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Beyond informal caring for aging and for chronically ill persons in affluent societies, caregiving by kin to procreators critically exposed to societal stress might soon prove a most fruitful human investment. Such a blunt affirmation is based on two domains of knowledge. One is epigenetics[1], a new development in fundamental life sciences which explains the well established relation between fetal well-being (or primal health) and future adult health[2]. The other is a recent, well substantiated social epidemiology observation of paramount importance[3]. Their synthesis opens a radically new approach in public health, namely primal prevention[4].

a) A PROFOUND REAPPRAISAL : According to the new knowledge emerging from already countless epigenetic studies, our genetic hardware is no more considered the unique organizer of an embryonic development programmed independently from its surroundings. On the contrary, at both cellular and organ's scales - together with all the experiences it provides to the growing organism - the environment itself continuously determines in every cell which ‘books of the DNA library’ are closed, and which ones are open (and at what pages[5]). Such an environment-related epigenetic activity within each individual during the primal period of its life[6] is much more important than had been evaluated until recently. It not only tunes cell differentiation and tissue organization during primal life but also determines the individual’s personality, future resilience and adult health[7].

b) THE SUBSTANTIATED OBSERVATION : A well conducted comparison of affluent societies shows that the incidence of the most diverse signs of ill health – from teenage births to imprisonment rates, from children’s poor educational performances to mental illnesses – is larger, in any given society, the larger the income differences within that society.

A KEY SYNTHESIS : In their attempt to explain the above correlation, the authors suggest that inequality creates a societal stress to which all individuals are exposed, with various ill effects at all ages as a direct consequence. In my view, a prominent feature of epigenetic processes, i.e., that they are most active during early development, should be taken into account in a key synthesis. I therefore suggest the following, most plausible hypothesis: Individuals bear the biological impacts of stress when epigenetic activity is most intense, i.e., during their primal life. That various signs of suffering then persist or, for some of them, appear only during childhood or much later in life should then simply be considered a consequence of the persistence of epigenetic modifications left by these initial impacts. True, in a competitive society characterized by income inequality, people who are most directly exposed to stress are the young adults about to procreate, precisely at a period of their life when their professional engagement competes with their engagement as procreators. Thus, in keeping with the above hypothesis, I conclude that it is indirectly, through his procreators’ direct exposure to societal stress, that the child’s primal environment is altered to produce less than favorable epigenetic imprints.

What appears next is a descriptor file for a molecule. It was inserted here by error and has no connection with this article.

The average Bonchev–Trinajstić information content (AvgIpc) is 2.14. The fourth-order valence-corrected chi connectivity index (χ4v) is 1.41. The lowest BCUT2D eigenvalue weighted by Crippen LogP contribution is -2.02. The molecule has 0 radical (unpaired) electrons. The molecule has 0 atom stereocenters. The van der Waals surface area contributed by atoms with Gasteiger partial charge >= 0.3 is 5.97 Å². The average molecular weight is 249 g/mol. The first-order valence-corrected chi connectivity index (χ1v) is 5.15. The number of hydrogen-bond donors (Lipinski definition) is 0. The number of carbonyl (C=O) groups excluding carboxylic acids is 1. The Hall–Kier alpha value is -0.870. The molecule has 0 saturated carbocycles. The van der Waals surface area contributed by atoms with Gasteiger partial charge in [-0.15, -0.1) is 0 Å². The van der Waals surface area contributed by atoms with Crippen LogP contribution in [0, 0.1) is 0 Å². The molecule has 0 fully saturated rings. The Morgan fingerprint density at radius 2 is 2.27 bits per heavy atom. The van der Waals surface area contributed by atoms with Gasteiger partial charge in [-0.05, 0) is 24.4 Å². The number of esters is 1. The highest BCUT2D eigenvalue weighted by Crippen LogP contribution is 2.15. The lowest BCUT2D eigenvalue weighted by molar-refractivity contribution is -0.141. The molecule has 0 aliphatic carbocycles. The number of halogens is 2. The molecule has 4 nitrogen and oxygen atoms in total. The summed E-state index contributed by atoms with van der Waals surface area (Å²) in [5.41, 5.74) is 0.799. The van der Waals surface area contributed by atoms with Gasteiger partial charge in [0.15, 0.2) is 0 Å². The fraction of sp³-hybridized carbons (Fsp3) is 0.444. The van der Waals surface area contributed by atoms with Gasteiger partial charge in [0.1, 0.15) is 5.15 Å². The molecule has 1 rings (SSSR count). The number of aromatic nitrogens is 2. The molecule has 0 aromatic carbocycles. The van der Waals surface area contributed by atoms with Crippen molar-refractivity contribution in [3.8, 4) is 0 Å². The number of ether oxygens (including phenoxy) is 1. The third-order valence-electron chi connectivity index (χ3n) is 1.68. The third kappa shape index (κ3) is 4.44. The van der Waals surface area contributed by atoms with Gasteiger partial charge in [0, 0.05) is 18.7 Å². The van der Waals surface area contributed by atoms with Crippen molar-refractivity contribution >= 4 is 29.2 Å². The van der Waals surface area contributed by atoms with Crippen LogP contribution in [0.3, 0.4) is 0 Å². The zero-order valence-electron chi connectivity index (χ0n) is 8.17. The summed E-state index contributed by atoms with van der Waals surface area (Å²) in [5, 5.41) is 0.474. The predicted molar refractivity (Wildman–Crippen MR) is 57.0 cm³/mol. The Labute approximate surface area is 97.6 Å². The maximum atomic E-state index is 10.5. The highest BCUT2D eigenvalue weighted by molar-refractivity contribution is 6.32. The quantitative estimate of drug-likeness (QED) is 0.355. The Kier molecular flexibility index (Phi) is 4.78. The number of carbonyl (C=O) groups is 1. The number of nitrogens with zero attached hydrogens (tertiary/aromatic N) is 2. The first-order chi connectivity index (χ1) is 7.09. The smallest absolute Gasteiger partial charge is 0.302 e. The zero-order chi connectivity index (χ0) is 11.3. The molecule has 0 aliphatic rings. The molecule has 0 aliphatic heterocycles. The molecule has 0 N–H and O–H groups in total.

THE PROPOUNDED NEW AVENUE FOR PUBLIC HEALTH : Informal caregiving to procreators during their child’s primal life should be contemplated as a most precious long-term investment. In this respect, any substantial contribution by kin should follow primal prevention strategies, which typically focus on providing future parents with : (i) education (based on authoritative sources) regarding the consequences of epigenetic influences on the child they are about to create, (ii) sufficient leave time for both parents during their child's primal life – the best choice for kin caregiving – , and (iii) financial support if required. Such solidary actions may well become the long awaited alternative, both radical and immediately applicable, to the unbearably expensive attempts at repairing damages of primal origin - life-long ones as well as those appearing late in adult life.

Auguste E. Chinet, MD, MER, retired from the [former] Physiology Department of the University of Geneva, Faculty of Medicine, CMU, rue Michel-Servet. Present address: Grand-Rue 79, CH – 1180 Rolle, Switzerland.

  1. "Epigenetics", Richard C. Francis, 2011. See also: "Origins": How the first nine months shape the rest of your life, Annie Murphy Paul, Time magazine, 176.14, 2010.
  2. "La santé primale", Michel Odent, 1986
  3. "The Spirit Level", Richard Wilkinson and Kate Pickett, 2009.
  4. English version of
  5. "RNA:life's indispensable molecule", James Darnell, 2011 (from this outstanding account of molecular biology developments over the last decades, an extensive view of operational genetics and detailed epigenetic processes can be gathered).
  6. According to the definition given by the Primal Health Research Centre, London, the primal period [of life, or primal life] is from conception to the first anniversary
  7. As an example, see: "Epigenetic Influence of Social Experiences Across the Lifespan", Frances A. Champagne, Developmental Psychology, Wiley Periodicals, 2010. La Santé Primale, Michel Odent, 1986.

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